Heroics of Littleton, Byrd lift Rangers
Reliever's escape act and outfielder's RBI single beat White Sox
ARLINGTON -- This time, Wes Littleton didn't have a 27-run lead to protect.This time, the game was on the line: one bad pitch and the Rangers could have been in serious trouble. He still went at it with the same attitude as he did last Wednesday, when he was pitching with a lead of historical proportions. "I was thinking 'no runs,'" Littleton said. "One-run game or a 27-run game, no matter how many runs you're up, you still need to pitch." Littleton did just that in the most crucial moment of the game, getting the Rangers out of a no-out, bases-loaded jam in the eighth inning, and they went on to a 4-3 victory over the Chicago White Sox at Rangers Ballpark in Arlington. Littleton ended up as the winning pitcher when Marlon Byrd singled home Michael Young with the go-ahead run in the bottom of the eighth. The Rangers have now won three straight games. The Rangers trailed, 3-0, in the top of the fourth, but rallied to tie the game on a solo home run by Ian Kinsler in the fourth and a two-run shot by Gerald Laird in the fifth. "That's what you call winning baseball," Rangers manager Ron Washington said. "That's what we need to do." The victory for Littleton goes nicely with the save he picked up last week in the Rangers' 30-3 victory over the Orioles. This time, though, the save went to Joaquin Benoit, his second of the year and first since April 28. The Rangers have been using C.J. Wilson almost exclusively as their closer ever since they traded Eric Gagne to the Red Sox at the end of July. But Wilson had thrown 41 pitches in two games on Saturday and Sunday, so the Rangers wanted to give him an extra day of rest. That's why Benoit pitched the ninth, and he set down the side in order. "It's just one inning," Benoit said. "Different opportunity. One inning you get a hold, the other inning you get a save. It doesn't matter which one. Every opportunity you get, you need to produce." Benoit normally pitches the eighth inning. Frank Francisco is also an alternative for that spot, but he had pitched in the last three games against the Mariners over the weekend, so Washington wanted to stay away from him as well. That left Washington to start the eighth with left-hander John Rheinecker after Mike Wood had pitched 2 1/3 scoreless innings in relief of starter Kason Gabbard. But Rheinecker gave up a single to Jim Thome to start the inning, then walked Paul Konerko. White Sox manager Ozzie Guillen inserted Jerry Owens as a pinch-runner for Thome, while Washington went to the mound to bring in Littleton. He also gave him specific instructions. "I told him to work his sinker," Washington said. "We needed ground balls." Littleton threw one sinker, and it hit Jermaine Dye in the rear, loading the bases. Washington then brought in his infield halfway, looking for either a double play or a play at the plate. It turned out to be the play at the plate. Juan Uribe, on Littleton's second pitch of the inning, hit a slow grounder that Young pounced on charging in from shortstop and fired home for the force out on Owens. "He didn't hit it hard enough for me to turn the double play," Young said. "If he hits it hard enough, we get the double play and give up the run. Instead, it worked out pretty good." It did because Littleton, on a 1-1 sinker, got Danny Richar to hit a sharp grounder to Kinsler for an inning-ending double play. He got three outs on five pitches. "He kept his composure after hitting Dye," Washington said. "He didn't panic. He made two pitches. In those type of situations, you have to make pitches, and he made pitches." Presumably Washington meant good pitches, which Littleton tries to do no matter what the score.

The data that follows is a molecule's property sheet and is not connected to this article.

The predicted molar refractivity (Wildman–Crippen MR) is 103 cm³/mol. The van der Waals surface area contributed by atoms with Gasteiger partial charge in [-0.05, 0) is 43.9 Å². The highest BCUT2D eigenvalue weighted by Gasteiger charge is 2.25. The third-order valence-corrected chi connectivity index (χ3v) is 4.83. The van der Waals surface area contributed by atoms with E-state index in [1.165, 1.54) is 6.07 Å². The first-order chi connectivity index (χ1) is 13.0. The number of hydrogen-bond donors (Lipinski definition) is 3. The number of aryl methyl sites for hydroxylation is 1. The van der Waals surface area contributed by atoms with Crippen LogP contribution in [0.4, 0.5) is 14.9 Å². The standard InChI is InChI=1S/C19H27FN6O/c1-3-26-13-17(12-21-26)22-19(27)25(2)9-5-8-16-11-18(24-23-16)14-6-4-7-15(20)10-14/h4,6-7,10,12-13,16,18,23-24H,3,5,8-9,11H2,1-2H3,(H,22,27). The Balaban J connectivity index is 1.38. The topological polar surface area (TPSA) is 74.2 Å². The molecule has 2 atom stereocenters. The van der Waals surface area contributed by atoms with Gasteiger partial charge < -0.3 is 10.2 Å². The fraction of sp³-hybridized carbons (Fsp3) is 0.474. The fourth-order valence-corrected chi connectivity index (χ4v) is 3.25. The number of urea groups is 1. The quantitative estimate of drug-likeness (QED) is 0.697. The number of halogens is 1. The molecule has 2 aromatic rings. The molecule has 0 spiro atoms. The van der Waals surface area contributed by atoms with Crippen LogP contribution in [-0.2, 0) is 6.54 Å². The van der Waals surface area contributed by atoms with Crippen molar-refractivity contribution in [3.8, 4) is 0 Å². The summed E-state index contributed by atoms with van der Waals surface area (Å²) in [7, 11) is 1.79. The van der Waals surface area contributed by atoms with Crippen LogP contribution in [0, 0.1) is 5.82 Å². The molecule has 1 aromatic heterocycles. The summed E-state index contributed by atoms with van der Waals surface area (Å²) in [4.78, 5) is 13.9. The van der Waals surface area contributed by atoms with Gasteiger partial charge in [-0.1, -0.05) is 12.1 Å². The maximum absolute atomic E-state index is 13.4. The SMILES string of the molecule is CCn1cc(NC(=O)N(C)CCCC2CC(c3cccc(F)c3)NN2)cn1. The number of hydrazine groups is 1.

T.R. Sullivan is a reporter for MLB.com. This story was not subject to the approval of Major League Baseball or its clubs.